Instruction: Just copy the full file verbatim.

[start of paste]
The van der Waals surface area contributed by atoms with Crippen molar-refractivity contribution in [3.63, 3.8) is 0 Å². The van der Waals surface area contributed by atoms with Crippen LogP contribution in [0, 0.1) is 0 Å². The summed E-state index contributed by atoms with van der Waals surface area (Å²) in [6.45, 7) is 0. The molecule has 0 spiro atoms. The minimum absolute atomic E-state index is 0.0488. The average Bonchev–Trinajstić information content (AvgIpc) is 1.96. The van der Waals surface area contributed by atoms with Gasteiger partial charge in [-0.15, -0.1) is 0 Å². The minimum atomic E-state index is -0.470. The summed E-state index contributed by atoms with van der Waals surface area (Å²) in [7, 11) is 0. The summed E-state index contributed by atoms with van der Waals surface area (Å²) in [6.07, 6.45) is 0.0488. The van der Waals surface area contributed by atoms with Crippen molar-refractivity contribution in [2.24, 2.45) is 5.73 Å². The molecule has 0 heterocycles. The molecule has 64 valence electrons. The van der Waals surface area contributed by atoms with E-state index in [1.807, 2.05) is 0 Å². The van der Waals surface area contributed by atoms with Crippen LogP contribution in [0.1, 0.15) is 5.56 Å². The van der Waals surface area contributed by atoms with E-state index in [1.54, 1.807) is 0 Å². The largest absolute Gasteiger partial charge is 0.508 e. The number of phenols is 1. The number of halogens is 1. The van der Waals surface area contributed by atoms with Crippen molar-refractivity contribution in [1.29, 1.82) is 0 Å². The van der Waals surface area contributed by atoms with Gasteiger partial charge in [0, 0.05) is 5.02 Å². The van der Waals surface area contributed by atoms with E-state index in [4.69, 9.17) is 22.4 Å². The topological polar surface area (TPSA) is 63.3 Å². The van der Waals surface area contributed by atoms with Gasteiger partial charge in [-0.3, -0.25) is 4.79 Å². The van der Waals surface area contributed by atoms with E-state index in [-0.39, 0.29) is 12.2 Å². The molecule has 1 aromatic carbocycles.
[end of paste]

The van der Waals surface area contributed by atoms with Crippen molar-refractivity contribution in [3.63, 3.8) is 0 Å². The van der Waals surface area contributed by atoms with Crippen LogP contribution in [0, 0.1) is 0 Å². The summed E-state index contributed by atoms with van der Waals surface area (Å²) in [6.45, 7) is 0. The molecule has 0 spiro atoms. The minimum absolute atomic E-state index is 0.0488. The average Bonchev–Trinajstić information content (AvgIpc) is 1.96. The van der Waals surface area contributed by atoms with Gasteiger partial charge in [-0.15, -0.1) is 0 Å². The minimum atomic E-state index is -0.470. The summed E-state index contributed by atoms with van der Waals surface area (Å²) in [7, 11) is 0. The summed E-state index contributed by atoms with van der Waals surface area (Å²) in [6.07, 6.45) is 0.0488. The van der Waals surface area contributed by atoms with Crippen molar-refractivity contribution in [2.24, 2.45) is 5.73 Å². The molecule has 0 heterocycles. The molecule has 64 valence electrons. The van der Waals surface area contributed by atoms with E-state index in [1.807, 2.05) is 0 Å². The van der Waals surface area contributed by atoms with Crippen LogP contribution in [0.1, 0.15) is 5.56 Å². The van der Waals surface area contributed by atoms with E-state index in [1.54, 1.807) is 0 Å². The largest absolute Gasteiger partial charge is 0.508 e. The number of phenols is 1. The number of halogens is 1. The van der Waals surface area contributed by atoms with Crippen molar-refractivity contribution in [1.29, 1.82) is 0 Å². The van der Waals surface area contributed by atoms with Gasteiger partial charge in [0, 0.05) is 5.02 Å². The van der Waals surface area contributed by atoms with E-state index in [4.69, 9.17) is 22.4 Å². The topological polar surface area (TPSA) is 63.3 Å². The van der Waals surface area contributed by atoms with Gasteiger partial charge in [-0.3, -0.25) is 4.79 Å². The van der Waals surface area contributed by atoms with E-state index in [-0.39, 0.29) is 12.2 Å². The molecule has 1 aromatic carbocycles.